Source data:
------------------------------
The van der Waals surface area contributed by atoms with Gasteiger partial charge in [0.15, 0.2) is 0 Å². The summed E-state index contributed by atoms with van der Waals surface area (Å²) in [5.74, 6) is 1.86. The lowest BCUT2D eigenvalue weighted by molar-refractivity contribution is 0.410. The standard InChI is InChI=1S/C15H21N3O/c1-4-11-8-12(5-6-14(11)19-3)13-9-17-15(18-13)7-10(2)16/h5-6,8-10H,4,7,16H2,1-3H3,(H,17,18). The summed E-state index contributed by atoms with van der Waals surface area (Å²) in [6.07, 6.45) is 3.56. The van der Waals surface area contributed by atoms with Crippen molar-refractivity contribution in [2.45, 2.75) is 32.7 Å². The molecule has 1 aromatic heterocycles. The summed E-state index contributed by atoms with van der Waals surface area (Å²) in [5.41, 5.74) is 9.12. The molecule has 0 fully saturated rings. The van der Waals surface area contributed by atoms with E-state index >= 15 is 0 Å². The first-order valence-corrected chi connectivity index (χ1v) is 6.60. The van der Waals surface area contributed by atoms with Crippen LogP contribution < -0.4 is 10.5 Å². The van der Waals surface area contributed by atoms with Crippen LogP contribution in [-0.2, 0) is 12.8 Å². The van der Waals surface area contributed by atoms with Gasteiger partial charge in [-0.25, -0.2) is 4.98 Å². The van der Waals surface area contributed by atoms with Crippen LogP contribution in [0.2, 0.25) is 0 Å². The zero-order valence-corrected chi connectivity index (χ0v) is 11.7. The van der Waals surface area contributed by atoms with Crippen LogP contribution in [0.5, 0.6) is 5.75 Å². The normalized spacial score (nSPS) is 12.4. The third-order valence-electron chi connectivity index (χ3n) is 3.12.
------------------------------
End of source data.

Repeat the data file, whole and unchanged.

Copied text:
The van der Waals surface area contributed by atoms with Gasteiger partial charge in [0.15, 0.2) is 0 Å². The summed E-state index contributed by atoms with van der Waals surface area (Å²) in [5.74, 6) is 1.86. The lowest BCUT2D eigenvalue weighted by molar-refractivity contribution is 0.410. The standard InChI is InChI=1S/C15H21N3O/c1-4-11-8-12(5-6-14(11)19-3)13-9-17-15(18-13)7-10(2)16/h5-6,8-10H,4,7,16H2,1-3H3,(H,17,18). The summed E-state index contributed by atoms with van der Waals surface area (Å²) in [6.07, 6.45) is 3.56. The van der Waals surface area contributed by atoms with Crippen molar-refractivity contribution in [2.45, 2.75) is 32.7 Å². The molecule has 1 aromatic heterocycles. The summed E-state index contributed by atoms with van der Waals surface area (Å²) in [5.41, 5.74) is 9.12. The molecule has 0 fully saturated rings. The van der Waals surface area contributed by atoms with E-state index >= 15 is 0 Å². The first-order valence-corrected chi connectivity index (χ1v) is 6.60. The van der Waals surface area contributed by atoms with Crippen LogP contribution < -0.4 is 10.5 Å². The van der Waals surface area contributed by atoms with Crippen LogP contribution in [-0.2, 0) is 12.8 Å². The van der Waals surface area contributed by atoms with Gasteiger partial charge in [-0.25, -0.2) is 4.98 Å². The van der Waals surface area contributed by atoms with Crippen LogP contribution in [0.2, 0.25) is 0 Å². The zero-order valence-corrected chi connectivity index (χ0v) is 11.7. The van der Waals surface area contributed by atoms with Crippen LogP contribution in [0.5, 0.6) is 5.75 Å². The normalized spacial score (nSPS) is 12.4. The third-order valence-electron chi connectivity index (χ3n) is 3.12.